I think prompts are like little shots of energy vitamins in our writing life. Some of them help and inspire, some are just fluffy. A steady diet wouldn’t do. But when they work, as evidenced in your work– they are just right.

  11. And when you are with your students, now they will see that you share those feelings of (sometimes) terror of what others will say when they write. Your writing shows deep interaction with the words, Julieanne, both in the sentence and in your entire post reflection. Having the group support, like the classroom, too, is special. Thanks for sharing what happened when you wrote. I hope you share with your class, also.

  12. I enjoyed all of your reflections and vulnerable worries that were part of the process. Such a learning experience – for you as a writer and as a writing teacher. I have just joined this SOL community and find it all a little terrifying. This post reminds me that my feelings are shared. I loved your honesty here.

  13. Before I got to the end of your piece, I was thinking “This is why teachers need to write…” and then, there was that line right there in your slice. I love your sentence and can just picture the beauty of the water on the surface and the power below. How right you are about sharing being scary. Sometimes it feels as if it is even more scary when we dare to believe something we’ve written is halfway good. Do you agree?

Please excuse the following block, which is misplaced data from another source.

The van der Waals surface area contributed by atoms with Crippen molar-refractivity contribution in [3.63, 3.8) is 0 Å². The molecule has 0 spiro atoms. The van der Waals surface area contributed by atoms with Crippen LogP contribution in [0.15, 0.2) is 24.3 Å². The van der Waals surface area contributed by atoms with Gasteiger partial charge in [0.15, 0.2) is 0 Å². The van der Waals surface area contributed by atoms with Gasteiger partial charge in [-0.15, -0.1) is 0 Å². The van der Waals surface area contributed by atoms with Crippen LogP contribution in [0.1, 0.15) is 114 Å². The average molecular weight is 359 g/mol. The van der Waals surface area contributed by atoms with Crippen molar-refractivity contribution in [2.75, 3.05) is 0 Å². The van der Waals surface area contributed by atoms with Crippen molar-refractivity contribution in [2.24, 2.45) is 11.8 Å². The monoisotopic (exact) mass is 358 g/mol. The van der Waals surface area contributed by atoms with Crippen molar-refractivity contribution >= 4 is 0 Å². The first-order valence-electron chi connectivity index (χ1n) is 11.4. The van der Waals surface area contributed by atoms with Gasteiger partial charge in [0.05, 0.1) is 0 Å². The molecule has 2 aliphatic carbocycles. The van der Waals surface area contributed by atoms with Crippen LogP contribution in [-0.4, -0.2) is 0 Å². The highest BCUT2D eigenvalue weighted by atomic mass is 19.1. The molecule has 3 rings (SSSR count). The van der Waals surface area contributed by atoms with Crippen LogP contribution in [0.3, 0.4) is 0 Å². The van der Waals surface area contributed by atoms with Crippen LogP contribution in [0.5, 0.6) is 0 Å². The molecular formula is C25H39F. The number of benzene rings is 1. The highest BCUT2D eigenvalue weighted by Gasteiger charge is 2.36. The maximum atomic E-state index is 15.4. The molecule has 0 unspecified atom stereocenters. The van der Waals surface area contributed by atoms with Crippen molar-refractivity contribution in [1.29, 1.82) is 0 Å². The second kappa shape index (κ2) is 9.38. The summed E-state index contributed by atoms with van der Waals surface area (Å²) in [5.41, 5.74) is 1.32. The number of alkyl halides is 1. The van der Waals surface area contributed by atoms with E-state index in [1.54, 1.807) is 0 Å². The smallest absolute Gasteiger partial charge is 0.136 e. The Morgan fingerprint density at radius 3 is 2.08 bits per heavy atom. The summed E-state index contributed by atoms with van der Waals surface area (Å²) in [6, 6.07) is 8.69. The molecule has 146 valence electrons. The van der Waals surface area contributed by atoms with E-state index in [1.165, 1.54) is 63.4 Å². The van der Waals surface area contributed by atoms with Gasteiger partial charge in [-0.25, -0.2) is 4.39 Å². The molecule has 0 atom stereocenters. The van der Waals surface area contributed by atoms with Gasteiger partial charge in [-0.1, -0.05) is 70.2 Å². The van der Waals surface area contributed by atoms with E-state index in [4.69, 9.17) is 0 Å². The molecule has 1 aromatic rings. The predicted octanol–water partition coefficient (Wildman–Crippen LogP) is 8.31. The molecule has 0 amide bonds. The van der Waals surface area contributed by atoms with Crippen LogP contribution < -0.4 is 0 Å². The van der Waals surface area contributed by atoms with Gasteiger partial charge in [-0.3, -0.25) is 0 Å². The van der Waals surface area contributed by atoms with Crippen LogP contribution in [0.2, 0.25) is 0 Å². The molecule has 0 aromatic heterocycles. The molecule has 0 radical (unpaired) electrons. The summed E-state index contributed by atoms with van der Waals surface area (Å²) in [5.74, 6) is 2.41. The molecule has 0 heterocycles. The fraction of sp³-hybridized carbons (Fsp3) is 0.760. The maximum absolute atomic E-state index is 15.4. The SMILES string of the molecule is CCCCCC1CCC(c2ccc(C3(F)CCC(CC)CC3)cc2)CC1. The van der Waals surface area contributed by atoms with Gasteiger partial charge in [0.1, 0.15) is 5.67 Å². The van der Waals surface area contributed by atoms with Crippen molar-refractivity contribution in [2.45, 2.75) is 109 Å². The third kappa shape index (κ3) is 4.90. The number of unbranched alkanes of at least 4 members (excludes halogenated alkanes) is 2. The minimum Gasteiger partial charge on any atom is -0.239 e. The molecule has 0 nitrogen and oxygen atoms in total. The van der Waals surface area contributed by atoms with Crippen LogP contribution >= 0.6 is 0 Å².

• Oh absolutely. That’s a huge fear. How can we dare? How can we ask our students to. I believe we need a real shift in our ideas about writers and good writers and why we write.

  14. I agree. It was the process of each of us thinking about the same thing in very different ways and needing our own time and our own process to get us to our own product. Are we as accepting with our students? Can we be?

  15. Absolutely beautiful, JulieAnne. As I commented on Margaret’s blog today, the beginning of that sentence is just breathtaking… as is all the writing that followed. Sometimes writing to a “prompt” isn’t bad…. although I don’t really consider this a prompt I guess. More of a … inspiration.

  16. I love your sentence! The wonderful, grand Pacific. The ocean I have yet to see. Thank you for sharing. Yes, it starts with one sentence. Yes, teachers should write. For themselves. For their students. 🙂

  17. This is so lovely and so wise, Julieanne. Your sentence is gorgeous. It pulls your reader in and wraps them in the “blue stillness” of the ocean. And your thoughts about the process of writing and teaching are spot on, as always. Thank goodness we have this safe, supportive community where we can do this “meaningful writing work.”